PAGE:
CM Punk, Daniel Bryan and the Evolution of the WWE Superstar

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CM Punk, Daniel Bryan and the Evolution of the WWE Superstar
(Photo: WWE)

CM Punk and Daniel Bryan's rise to the top of the WWE is proof that the only constant is change.

Transport Punk back to the '60s, with his tattoos, piercings, Muay Thai influence and 218-pound frame, and WWE fans of that time would stare confused at a man who doesn't belong. He and Bryan would have been odd fits for the black-and-white era of the sport or for Hulkamania.

They would be primates trying to live in a world ruled by dinosaurs.

The WWE Superstar, however, has changed over the years, absorbing elements from outside sources and shifting what fans expect their heroes to look like. Before we arrived to a present where a man Bryan's size is arguably the most popular man on the roster, WWE looked vastly different.

 

The Sammartino Age

Power ruled WWE's early days.

Bruno Sammartino, the top Superstar for much of the '60s and '70s, was a former powerlifter who trained alongside Arnold Schwarzenegger. He resembled a circus strongman, barrel-chested with muscles bulging around his neck.

This was what many a WWE Superstar looked like back then.

Ernie Ladd, Don Muraco and Billy Graham were all large, powerful men. It was an age of mostly simple ring gear, burly men and few gimmicks.

A WWE ring was a showcase of toughness and strength with men clamping headlocks on each other or wrapping their foes in bearhugs. Aside from exceptions like Jimmy Snuka, wrestlers didn't leave the ground often.

Superstars from this era represented little variance from the sport's origins. The entertainment part of the equation was increasing, but WWE was still a showcase of virility and power that evoked images of wrestling's pre-TV days and beyond.

Heading into the '80s and into Hulkamania, the physiques stayed mostly the same, but the glitz amplified.

 

The Hogan Age

WWE Superstars' adaptations in this period included brighter colors, tassels, face paint and taking on more over-the-top characters.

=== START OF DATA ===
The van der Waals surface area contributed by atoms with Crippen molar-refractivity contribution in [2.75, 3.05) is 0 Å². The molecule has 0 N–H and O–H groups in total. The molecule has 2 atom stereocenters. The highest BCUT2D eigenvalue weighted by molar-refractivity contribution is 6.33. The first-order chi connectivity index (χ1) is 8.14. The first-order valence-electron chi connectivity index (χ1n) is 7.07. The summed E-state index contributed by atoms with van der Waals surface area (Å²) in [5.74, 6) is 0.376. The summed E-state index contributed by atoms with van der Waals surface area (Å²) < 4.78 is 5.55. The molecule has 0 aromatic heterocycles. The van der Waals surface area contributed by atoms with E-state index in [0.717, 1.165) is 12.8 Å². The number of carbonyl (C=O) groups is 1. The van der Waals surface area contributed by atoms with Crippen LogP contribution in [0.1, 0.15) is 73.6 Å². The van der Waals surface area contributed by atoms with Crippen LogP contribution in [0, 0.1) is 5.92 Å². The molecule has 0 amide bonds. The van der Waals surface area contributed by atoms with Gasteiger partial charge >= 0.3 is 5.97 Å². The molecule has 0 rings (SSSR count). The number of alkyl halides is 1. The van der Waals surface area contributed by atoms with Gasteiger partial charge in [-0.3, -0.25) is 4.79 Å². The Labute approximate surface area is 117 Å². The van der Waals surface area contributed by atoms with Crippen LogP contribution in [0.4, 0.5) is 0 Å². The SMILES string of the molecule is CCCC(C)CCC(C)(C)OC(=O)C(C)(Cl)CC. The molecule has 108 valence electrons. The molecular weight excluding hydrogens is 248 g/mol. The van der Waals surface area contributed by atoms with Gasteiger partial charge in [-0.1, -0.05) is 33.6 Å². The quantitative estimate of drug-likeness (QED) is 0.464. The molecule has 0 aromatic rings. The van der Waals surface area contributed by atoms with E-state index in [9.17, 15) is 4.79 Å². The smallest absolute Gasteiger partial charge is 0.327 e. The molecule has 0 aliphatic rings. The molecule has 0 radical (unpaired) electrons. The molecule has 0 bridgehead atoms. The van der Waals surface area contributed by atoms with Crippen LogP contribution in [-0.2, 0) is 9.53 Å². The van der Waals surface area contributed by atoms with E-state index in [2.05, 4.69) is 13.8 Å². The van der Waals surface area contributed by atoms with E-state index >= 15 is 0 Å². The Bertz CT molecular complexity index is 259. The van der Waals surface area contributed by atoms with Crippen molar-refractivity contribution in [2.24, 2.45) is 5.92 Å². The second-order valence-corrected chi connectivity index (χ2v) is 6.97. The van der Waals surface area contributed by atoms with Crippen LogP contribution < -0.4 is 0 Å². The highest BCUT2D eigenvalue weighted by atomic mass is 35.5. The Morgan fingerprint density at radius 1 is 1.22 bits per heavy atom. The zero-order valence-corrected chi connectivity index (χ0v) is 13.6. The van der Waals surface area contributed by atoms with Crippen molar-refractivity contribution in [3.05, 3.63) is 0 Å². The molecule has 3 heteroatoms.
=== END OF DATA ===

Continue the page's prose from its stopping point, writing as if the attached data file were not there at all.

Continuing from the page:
Sammartino and Muraco shared a lot of traits with Hulk Hogan and Ultimate Warrior, even if those two pairs looked drastically different. Being built like a boulder was still common. Being over 250 pounds was still common.

Compare it a T-Rex maintaining the same shape as it evolves but developing stripes or colorful, speckled skin.

There were certainly exceptions, Randy Savage being one example, but big was still king.

Andre the Giant and Hogan were both WWE champs. The first few WrestleMania main events featured the enormous King Kong Bundy, as well as Andre and plenty of Hogan.

This wasn't a high point for in-ring talent at the top of the company. Few would argue that Hogan or Warrior were elite wrestlers. Instead, they were performers and entertainers, as well as more interesting characters than their predecessors.

Even as popular as he was, it's hard to imagine a Sammartino action figure outselling a Hogan one.

WWE's Superstars during this era helped sell T-shirts, were represented in cartoon form and turned the WWE ring into a comic book come to life. Some of those elements dwindled some as WWE headed into the mid-to-late '90s, but the biggest change was a move toward smaller stars.

 

The New Generation Age

The shift was partially out of necessity. The Ultimate Warrior, Hogan, Andre, Big John Studd and Bundy were all gone. WWE's most talented remaining men didn't fit the muscle-bound mold of the part.

Bret Hart stood at 6'1'' and was about 234 pounds. Shawn Michaels was a few pounds lighter.

Together, these two Superstars held the WWE Championship for a good chunk of the '90s. That marked a significant adjustment to what a top Superstar looked like.

Both men were faster, more technically skilled and more versatile than many of the folks from the Hulkamania period. Behemoths still roamed the ring, men like Diesel, Sycho Sid and Yokozuna, but there seemed to be a new focus on agility and ability over size.